Tuesday, September 27, 2016

Disturbance Finder Tool


So I mentioned earlier that I was working in Google Earth Engine on some remote sensing stuff, and that my favorite thing about GEE is that it's so easy to share what you're working on with others, for free. I wanted to share some code that I wrote there but I realize that most people can't access GEE without an account (so get an account!*).

The tool I made is specific to looking for burned areas to potential visit on the ground. This is especially hard to do in remote places, because we're usually constrained to the roads network. Sometimes a boat or a float plane can get us to interesting places, and helicopters are even more flexible, but these options are generally quite expensive. So I wanted a tool that could help me look for burned areas close to roads. In North America, it's often fairly easy to find burned areas generally, as these are regularly mapped for the boreal forests in Alaska and Canada. But now I need to look for burned areas in Russia**, and the datasets aren't so comprehensive or well-maintained.

So I decided to use indices from the Landsat data record (right now this only uses Landsat 5, but that's a good 15 years or more of data for Siberia) to look for burned areas. The first step in the tool is to specify the dates you want to look for burned areas in. This is generally only the year that the fire burned or the one immediately following it. You put in the start and end dates for the growing season and center the map where you want to create the image. Then you can poke around looking for burned areas in the image.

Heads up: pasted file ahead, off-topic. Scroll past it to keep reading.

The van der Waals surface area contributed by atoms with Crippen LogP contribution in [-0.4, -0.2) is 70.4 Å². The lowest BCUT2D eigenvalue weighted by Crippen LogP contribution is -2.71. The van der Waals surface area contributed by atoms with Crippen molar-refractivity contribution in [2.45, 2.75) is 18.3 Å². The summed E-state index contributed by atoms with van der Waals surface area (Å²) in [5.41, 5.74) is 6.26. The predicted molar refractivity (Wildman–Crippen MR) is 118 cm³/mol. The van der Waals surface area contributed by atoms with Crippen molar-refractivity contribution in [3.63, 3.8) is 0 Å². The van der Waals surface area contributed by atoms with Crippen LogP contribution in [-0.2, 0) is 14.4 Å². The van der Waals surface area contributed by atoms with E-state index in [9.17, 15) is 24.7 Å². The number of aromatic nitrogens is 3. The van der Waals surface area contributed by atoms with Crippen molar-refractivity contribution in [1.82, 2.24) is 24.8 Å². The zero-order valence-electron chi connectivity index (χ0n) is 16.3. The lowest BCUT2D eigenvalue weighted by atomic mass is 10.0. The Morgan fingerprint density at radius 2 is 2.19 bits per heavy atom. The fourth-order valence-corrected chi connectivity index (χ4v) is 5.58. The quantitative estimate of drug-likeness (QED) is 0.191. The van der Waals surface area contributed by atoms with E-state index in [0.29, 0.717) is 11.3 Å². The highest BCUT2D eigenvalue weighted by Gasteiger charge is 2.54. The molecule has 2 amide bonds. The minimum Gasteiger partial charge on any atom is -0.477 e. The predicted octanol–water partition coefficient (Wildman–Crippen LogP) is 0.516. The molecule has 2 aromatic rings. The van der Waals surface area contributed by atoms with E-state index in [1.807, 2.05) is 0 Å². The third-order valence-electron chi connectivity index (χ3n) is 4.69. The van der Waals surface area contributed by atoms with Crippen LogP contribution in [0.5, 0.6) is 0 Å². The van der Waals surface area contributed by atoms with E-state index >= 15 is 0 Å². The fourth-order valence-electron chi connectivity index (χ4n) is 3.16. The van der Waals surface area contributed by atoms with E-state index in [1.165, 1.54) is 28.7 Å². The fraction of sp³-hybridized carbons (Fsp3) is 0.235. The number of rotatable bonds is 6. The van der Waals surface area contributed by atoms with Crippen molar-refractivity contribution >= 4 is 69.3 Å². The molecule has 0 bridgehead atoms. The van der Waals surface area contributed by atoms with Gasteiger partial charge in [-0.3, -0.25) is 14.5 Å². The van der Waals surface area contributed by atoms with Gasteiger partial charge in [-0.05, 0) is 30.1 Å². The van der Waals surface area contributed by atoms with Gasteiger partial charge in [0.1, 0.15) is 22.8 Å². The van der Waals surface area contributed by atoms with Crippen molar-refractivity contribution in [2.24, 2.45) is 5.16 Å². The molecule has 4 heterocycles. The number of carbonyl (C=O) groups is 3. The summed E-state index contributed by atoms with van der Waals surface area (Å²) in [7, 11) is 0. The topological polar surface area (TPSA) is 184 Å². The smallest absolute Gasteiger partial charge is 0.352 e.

The problem you will likely run into is that there are non-burned areas that look like they burned (such as water and cloud shadows, which both appear dark and irregularly-shaped). So you can click once inside the "burn" and once outside it, which will generate a line graph showing you the difference between the burned and unburned areas from the start to the end of the Landsat record. That makes it easier to separate burned areas from other dark objects, since the "signal" of a burn over time is a sudden decrease in reflectance compared to neighboring areas, and (usually) a subsequent recovery over time. If there's no such signal in the data record, it's probably not a fire (or not such a serious one). Happy hunting!

* I'm not trying to shill for Google here, really.

** I created this tool when I was thinking about Siberian forest fires specifically, but it would probably work with little or no tweaking to identify burned areas in other forests or possibly non-forest ecosystems, too. It might also work for finding other types of disturbance that affect forest reflectance properties, but I haven't tested it for that yet.

No comments:

Post a Comment